Seth Rogen had a swift response to Hornaday and summed it up pretty well.

4. Fox News Contributor Says Rodger was Probably Gay

Because, of course.

Lest you think Dr. Robi Ludwig is the only hack TV shrink Fox News managed to get an asinine diagnosis out of, Keith Ablow called anyone complaining about guns in the wake of this rampage "reprehensible creatures" who are "willing to sacrifice the lives of Americans to advance their disempowering agenda." He says guns had "zero" to do with the attack, even though four people were killed with, you know, guns.

3. The New York Post Really Wants You To See the Blonde in the Bikini That Set Rodger Off

It's tempting to link to the Post's predictably horrific front page today, given that being tasteless and offensive is the paper's bread and butter and its editors really managed to outdo themselves this time. But even though it might be worth it to see just how strongly they imply that a young, beautiful girl pictured reclining enticingly in a bikini -- a stuck-up hottie who doesn't even remember poor Elliot Rodger -- is what sparked his hatred of women at a young age, I just can't feed that kind of shit.

The facts are that in Rodger's manifesto he rails against a girl he had a crush on when he was 12 but who didn't give him the time of day. In the echo chamber of rage, entitlement and self-mythology that existed between his ears, Rodger saw her as the Patient Zero that began his life of unjust rejection by women. The Post -- and to be fair, a couple of other shitty tabloids -- are quietly furthering that nonsense. Put simply, they're insinuating that a girl who had nothing to do with this rampage, other than being the fuel for a budding sociopath's rich fantasy life and arrogant resentment, was at the center of it. The image of her in the bikini almost feels like it's meant to slyly force men to confront the question, "What would you do if the lust you're feeling right now looking at this picture went thwarted and unfulfilled for years?"

2. Salon Declares That "White Male Privilege Kills"

If there was any response column you could've seen coming from a mile away, it's this one. It's easy to picture three or four Salon writers actually scrapping over who would write the inevitable "It's All About the Privileged White Male Patriarchy" piece like sharks fighting over a wounded sea lion. Alas, in the end it fell to Brittney Cooper, AKA "Professor Crunk," who was in a position to hit all the necessary Salon markers simply by virtue of the color of her skin. (Two days earlier, Katie McDonough was able to bemoan only "toxic male entitlement," minus the racial component.)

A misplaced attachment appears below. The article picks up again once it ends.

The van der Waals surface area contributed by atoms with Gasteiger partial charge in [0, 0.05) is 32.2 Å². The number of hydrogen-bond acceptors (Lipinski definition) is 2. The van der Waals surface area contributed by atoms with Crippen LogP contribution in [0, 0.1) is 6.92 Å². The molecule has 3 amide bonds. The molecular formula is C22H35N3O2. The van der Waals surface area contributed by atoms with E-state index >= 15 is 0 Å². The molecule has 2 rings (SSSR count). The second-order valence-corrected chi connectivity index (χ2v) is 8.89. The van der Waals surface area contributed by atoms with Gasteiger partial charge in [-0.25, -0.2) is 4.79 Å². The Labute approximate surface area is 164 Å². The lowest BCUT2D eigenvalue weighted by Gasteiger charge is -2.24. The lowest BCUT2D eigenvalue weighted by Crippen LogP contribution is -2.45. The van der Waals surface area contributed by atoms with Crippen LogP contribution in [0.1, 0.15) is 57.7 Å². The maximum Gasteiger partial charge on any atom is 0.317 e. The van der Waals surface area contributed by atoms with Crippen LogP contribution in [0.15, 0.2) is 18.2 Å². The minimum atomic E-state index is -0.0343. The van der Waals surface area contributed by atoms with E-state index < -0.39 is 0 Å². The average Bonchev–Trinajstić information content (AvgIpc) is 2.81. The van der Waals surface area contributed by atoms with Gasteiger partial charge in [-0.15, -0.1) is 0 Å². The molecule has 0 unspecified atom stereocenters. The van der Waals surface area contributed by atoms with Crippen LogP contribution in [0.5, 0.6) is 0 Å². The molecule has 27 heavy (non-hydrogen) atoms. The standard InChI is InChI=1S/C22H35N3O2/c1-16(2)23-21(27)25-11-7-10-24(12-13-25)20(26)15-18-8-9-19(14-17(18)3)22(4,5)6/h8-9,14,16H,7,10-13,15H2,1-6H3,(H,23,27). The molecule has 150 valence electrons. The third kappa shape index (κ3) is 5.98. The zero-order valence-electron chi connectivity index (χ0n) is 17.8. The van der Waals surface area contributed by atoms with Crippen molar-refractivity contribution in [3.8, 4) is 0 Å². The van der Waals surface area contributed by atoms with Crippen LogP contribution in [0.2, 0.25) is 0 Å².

Here's the salient quote:

This is madness. But it is neither singular, nor anomalous. Every few years, the American public has to watch in horror as some white kid goes on a rampage, killing everything from babies to old people. Yet, neither the press nor the law will understand such perpetrators as monsters or terrorists. Few will have a conversation about white male pathology and the ways that systems of whiteness and patriarchy continue to produce white men who think like this.

There's no controversy whatsoever in stating that Elliot Rodger was so resentful and so convinced that he was entitled to wealth, power and the complete sexual dominance of anyone he chose -- a woman's own thoughts on the matter be damned -- that it led him to kill to assert his authority. What Cooper doesn't seem to notice, however -- or maybe she does and just doesn't care because, again, nuance doesn't equal outrage which doesn't equal page-views -- is how neatly the linchpin of her entire argument cuts both ways. The above quote could easily be turned around, and has in the past, by racists determined to make the claim that selective crime and prison statistics prove that black people are inherently dangerous and therefore should be regarded with suspicion. It's the kind of bullshit racial rationalization that got Trayvon Martin killed.